Is The Weight Watchers-Oprah Winfrey Partnership Good For Dieters?
Oprah Winfrey recently invested $43 million in faltering diet company Weight Watchers International, Inc., and issued a call to dieters everywhere to lose weight and gain health and happiness as Weight Watchers customers.
Before Oprah came on board, Weight Watchers subscriptions and revenues were tanking. But the former talk show host seemed to know what she was doing when she purchased 10 percent of Weight Watchers' shares. The stock doubled the day of the announcement, earning the billionaire $70 million, at least on paper. What's more, since Aug. 12, Oprah reports she lost 15 pounds.
But will this endorsement from a beloved celebrity lure more desperate dieters into counting calories, weighing foods and the brand's particular form of tough love?
I've written about what I feel are the dieting plan's significant downsides. At best, Weight Watchers provides a short-term fix and conditional support for long-standing eating issues. At worst, the food plan can exacerbate the very problems members are hoping to resolve.
Unless you've been on a media diet, you already know that Oprah has a long history of gaining and losing weight. Over the last 25 years, the yo-yo dieter, who has written of her ongoing "food addiction," has tried everything from liquid diets and rigorous exercise to a personal chef and a more spiritual path. She has yet to settle on any one successful, sustainable approach.
I solicited a handful of opinions via email from some of the top thinkers on dieting and health to find out what they think of Oprah's slimming plan and her open invitation to "come join me" at Weight Watchers. More specifically, I posed two questions:
1) What's your reaction to the announcement that Oprah is not only the new face of Weight Watchers, she's a major investor in the diet company?
2) Oprah is asking everyone to join her in counting Weight Watchers' points. Will you join her? Why or why not?
I also asked Oprah and friends for their thoughts. Neither Gayle King, Oprah's close pal, nor Oprah's publicist got back to me. All I got from Stedman Graham, Oprah's boyfriend, was an automated response.
All told, it was hard to find a single expert who's excited about this fledgling partnership.
Both nutrition experts I interviewed expressed concern about the ethics of Oprah's new business venture, but only one was concerned about the diet itself.
Marion Nestle, professor of nutrition, food studies and public health at New York University and the author, most recently, of Soda Politics, calls the venture a "classic conflict of interest." As both an investor and a member of the diet company, the more Oprah flacks, the more people join, and the more money she'll make, Nestle notes.
But in Nestle's view, there are worse things to flack. She sees Weight Watchers as a reasonable diet plan that works for some people. That said, the only weight-management strategy that makes sense, Nestle says, is simply eating less.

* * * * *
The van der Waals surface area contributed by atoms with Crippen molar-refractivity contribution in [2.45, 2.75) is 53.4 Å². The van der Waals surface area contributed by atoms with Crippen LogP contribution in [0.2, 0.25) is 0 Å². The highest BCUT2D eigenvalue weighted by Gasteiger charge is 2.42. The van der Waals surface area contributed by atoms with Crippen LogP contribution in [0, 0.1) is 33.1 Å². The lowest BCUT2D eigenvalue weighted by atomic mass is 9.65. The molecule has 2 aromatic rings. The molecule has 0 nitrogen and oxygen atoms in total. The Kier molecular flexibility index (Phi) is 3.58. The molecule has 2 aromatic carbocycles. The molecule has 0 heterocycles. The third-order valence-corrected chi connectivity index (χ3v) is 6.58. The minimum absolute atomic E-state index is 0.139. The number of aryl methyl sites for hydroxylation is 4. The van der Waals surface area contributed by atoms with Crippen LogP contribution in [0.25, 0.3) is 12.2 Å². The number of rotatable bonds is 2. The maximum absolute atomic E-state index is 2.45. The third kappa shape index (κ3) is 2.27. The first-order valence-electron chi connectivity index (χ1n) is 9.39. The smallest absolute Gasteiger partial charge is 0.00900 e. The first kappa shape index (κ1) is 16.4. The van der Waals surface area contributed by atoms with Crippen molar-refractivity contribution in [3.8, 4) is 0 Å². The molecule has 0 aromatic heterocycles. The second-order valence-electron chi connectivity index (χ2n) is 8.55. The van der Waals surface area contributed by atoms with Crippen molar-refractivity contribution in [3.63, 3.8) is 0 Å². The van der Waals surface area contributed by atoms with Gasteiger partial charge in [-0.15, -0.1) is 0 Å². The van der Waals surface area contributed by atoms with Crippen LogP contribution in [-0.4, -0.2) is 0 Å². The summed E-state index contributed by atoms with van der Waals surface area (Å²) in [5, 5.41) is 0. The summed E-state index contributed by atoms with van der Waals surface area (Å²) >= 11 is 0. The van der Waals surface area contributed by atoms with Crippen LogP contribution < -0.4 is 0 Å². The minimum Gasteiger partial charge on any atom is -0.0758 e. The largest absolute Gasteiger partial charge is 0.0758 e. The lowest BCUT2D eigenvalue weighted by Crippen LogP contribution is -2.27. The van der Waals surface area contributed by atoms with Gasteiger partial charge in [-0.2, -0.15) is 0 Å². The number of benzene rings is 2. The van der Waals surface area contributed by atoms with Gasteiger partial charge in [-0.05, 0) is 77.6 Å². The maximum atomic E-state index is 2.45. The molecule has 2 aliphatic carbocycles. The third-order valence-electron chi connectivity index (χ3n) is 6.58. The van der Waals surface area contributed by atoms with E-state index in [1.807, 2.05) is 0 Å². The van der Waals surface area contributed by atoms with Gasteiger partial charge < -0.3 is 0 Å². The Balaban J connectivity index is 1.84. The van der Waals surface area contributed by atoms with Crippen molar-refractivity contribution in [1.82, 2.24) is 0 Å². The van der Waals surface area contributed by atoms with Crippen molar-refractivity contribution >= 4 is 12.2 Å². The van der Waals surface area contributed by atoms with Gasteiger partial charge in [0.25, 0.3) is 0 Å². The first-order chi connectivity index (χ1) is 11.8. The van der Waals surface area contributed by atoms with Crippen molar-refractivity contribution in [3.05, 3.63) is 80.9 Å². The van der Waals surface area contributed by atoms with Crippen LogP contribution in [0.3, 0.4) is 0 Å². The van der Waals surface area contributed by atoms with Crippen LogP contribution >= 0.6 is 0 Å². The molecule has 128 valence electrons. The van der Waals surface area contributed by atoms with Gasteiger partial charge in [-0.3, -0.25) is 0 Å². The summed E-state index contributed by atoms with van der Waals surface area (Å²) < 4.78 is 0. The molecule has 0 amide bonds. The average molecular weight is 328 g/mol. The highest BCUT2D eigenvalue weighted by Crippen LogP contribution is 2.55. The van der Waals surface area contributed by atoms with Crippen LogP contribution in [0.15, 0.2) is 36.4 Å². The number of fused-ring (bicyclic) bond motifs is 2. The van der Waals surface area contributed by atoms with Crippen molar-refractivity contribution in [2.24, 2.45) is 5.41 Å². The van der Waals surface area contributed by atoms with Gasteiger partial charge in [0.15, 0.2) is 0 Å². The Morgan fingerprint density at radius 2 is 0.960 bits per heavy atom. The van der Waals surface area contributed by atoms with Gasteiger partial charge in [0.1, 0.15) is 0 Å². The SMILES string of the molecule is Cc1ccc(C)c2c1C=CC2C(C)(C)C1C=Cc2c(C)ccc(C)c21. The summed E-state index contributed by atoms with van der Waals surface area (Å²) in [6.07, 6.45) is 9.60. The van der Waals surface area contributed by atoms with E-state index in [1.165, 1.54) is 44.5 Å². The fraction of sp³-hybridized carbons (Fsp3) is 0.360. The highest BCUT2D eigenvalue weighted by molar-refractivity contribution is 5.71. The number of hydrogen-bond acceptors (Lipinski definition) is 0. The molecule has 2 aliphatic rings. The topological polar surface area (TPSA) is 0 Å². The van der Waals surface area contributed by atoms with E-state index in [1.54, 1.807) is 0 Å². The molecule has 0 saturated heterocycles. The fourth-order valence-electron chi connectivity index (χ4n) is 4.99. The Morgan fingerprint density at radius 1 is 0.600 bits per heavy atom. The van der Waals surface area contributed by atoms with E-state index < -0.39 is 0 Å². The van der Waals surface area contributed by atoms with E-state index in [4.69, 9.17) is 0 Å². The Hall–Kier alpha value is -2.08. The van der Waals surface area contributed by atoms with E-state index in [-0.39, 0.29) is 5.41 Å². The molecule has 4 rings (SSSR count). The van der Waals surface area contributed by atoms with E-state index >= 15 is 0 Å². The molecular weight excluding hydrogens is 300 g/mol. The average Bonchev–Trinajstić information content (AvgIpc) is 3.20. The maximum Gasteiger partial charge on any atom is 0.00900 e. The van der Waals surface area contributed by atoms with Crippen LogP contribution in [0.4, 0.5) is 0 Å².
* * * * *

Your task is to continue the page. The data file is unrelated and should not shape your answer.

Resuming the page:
Traci Mann, diet researcher and author of Secrets from the Eating Lab, tells me that as long as Weight Watchers members give the company credit when they lose weight, but not the blame when they regain it, it will profit. What Mann doesn't joke about is the near-futile mission of investing in a membership. As with any weight-loss program, members generally lose weight in the short-term, then regain what they lose in the long-term. Which is why, as much as the strategic eater loves Oprah, Mann doesn't plan on counting points with Oprah.
Judith Matz, therapist and author of Beyond A Shadow of a Diet and The Diet Survivor's Handbook, says she's conflicted about Oprah's new venture. While she commends Oprah on her efforts to empower women, and empathizes with her food and body-image struggles, Matz believes that encouraging women to diet is disempowering. Matz, who specializes in eating disorders, says she is concerned Oprah's Weight Watchers association will inspire more women to get trapped in the diet/binge cycle and associated issues: shame, lower self-esteem, depression, eating disorders, weight gain and stigma.
Matz adds that the diet company's new emphasis on health and happiness obscures the truth: that manipulating eating for weight loss is still a diet. Instead, Matz says, get off the diet rollercoaster and learn intuitive or attuned eating. In other words, reconnect with hunger and fullness signals, decode myths about health and weight, and accept that people come in different shapes and sizes.
Ronna Kabatznick, a social psychologist and author of The Zen of Eating, commends Oprah for bringing her own spirituality to the conversation about food. But without that focus, the hungry heart will wither while counting points, Kabatznick says.
If you're still craving perspective, consider asking yourself this: If a beloved friend asked you to join a diet organization with them, how would you respond? Would you respond any differently if that friend owned 10 percent of the organization? Keep breathing; the answer lies within.
Jean Fain is a Harvard Medical School-affiliated psychotherapist and the author of The Self-Compassion Diet. A version of this story appeared on WBUR's CommonHealth blog.
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